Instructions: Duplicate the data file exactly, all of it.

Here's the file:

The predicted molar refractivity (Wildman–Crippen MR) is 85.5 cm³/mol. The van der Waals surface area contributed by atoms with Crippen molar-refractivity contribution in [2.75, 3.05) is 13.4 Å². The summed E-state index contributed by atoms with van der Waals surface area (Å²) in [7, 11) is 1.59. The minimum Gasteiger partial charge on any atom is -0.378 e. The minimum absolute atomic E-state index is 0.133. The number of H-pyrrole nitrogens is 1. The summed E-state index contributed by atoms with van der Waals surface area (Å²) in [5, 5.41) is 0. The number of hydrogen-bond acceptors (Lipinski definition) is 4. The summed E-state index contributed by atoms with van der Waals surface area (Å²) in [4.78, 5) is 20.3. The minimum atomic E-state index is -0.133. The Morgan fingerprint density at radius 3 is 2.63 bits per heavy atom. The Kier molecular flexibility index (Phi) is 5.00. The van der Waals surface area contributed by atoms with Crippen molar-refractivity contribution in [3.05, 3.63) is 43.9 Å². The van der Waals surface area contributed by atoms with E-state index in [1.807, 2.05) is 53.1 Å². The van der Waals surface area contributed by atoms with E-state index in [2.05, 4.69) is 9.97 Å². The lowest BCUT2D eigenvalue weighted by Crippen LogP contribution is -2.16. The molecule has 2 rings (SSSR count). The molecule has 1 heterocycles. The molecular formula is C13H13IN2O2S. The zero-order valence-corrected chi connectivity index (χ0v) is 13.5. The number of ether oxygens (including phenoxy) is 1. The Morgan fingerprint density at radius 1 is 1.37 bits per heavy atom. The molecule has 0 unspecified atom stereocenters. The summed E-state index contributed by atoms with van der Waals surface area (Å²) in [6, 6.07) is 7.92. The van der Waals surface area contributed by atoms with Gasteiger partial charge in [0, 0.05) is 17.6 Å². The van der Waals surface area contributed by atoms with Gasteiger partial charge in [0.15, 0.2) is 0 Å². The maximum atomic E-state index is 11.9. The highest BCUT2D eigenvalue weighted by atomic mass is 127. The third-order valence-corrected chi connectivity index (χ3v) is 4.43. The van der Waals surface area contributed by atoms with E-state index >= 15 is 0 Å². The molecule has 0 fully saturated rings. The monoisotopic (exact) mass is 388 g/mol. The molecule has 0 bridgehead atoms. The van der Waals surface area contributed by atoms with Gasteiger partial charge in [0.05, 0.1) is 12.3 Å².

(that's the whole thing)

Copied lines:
The predicted molar refractivity (Wildman–Crippen MR) is 85.5 cm³/mol. The van der Waals surface area contributed by atoms with Crippen molar-refractivity contribution in [2.75, 3.05) is 13.4 Å². The summed E-state index contributed by atoms with van der Waals surface area (Å²) in [7, 11) is 1.59. The minimum Gasteiger partial charge on any atom is -0.378 e. The minimum absolute atomic E-state index is 0.133. The number of H-pyrrole nitrogens is 1. The summed E-state index contributed by atoms with van der Waals surface area (Å²) in [5, 5.41) is 0. The number of hydrogen-bond acceptors (Lipinski definition) is 4. The summed E-state index contributed by atoms with van der Waals surface area (Å²) in [4.78, 5) is 20.3. The minimum atomic E-state index is -0.133. The Morgan fingerprint density at radius 3 is 2.63 bits per heavy atom. The Kier molecular flexibility index (Phi) is 5.00. The van der Waals surface area contributed by atoms with Crippen molar-refractivity contribution in [3.05, 3.63) is 43.9 Å². The van der Waals surface area contributed by atoms with E-state index in [1.807, 2.05) is 53.1 Å². The van der Waals surface area contributed by atoms with E-state index in [2.05, 4.69) is 9.97 Å². The lowest BCUT2D eigenvalue weighted by Crippen LogP contribution is -2.16. The molecule has 2 rings (SSSR count). The molecule has 1 heterocycles. The molecular formula is C13H13IN2O2S. The zero-order valence-corrected chi connectivity index (χ0v) is 13.5. The number of ether oxygens (including phenoxy) is 1. The Morgan fingerprint density at radius 1 is 1.37 bits per heavy atom. The molecule has 0 unspecified atom stereocenters. The summed E-state index contributed by atoms with van der Waals surface area (Å²) in [6, 6.07) is 7.92. The van der Waals surface area contributed by atoms with Gasteiger partial charge in [0, 0.05) is 17.6 Å². The van der Waals surface area contributed by atoms with Gasteiger partial charge in [0.15, 0.2) is 0 Å². The maximum atomic E-state index is 11.9. The highest BCUT2D eigenvalue weighted by atomic mass is 127. The third-order valence-corrected chi connectivity index (χ3v) is 4.43. The van der Waals surface area contributed by atoms with E-state index >= 15 is 0 Å². The molecule has 0 fully saturated rings. The monoisotopic (exact) mass is 388 g/mol. The molecule has 0 bridgehead atoms. The van der Waals surface area contributed by atoms with Gasteiger partial charge in [0.05, 0.1) is 12.3 Å².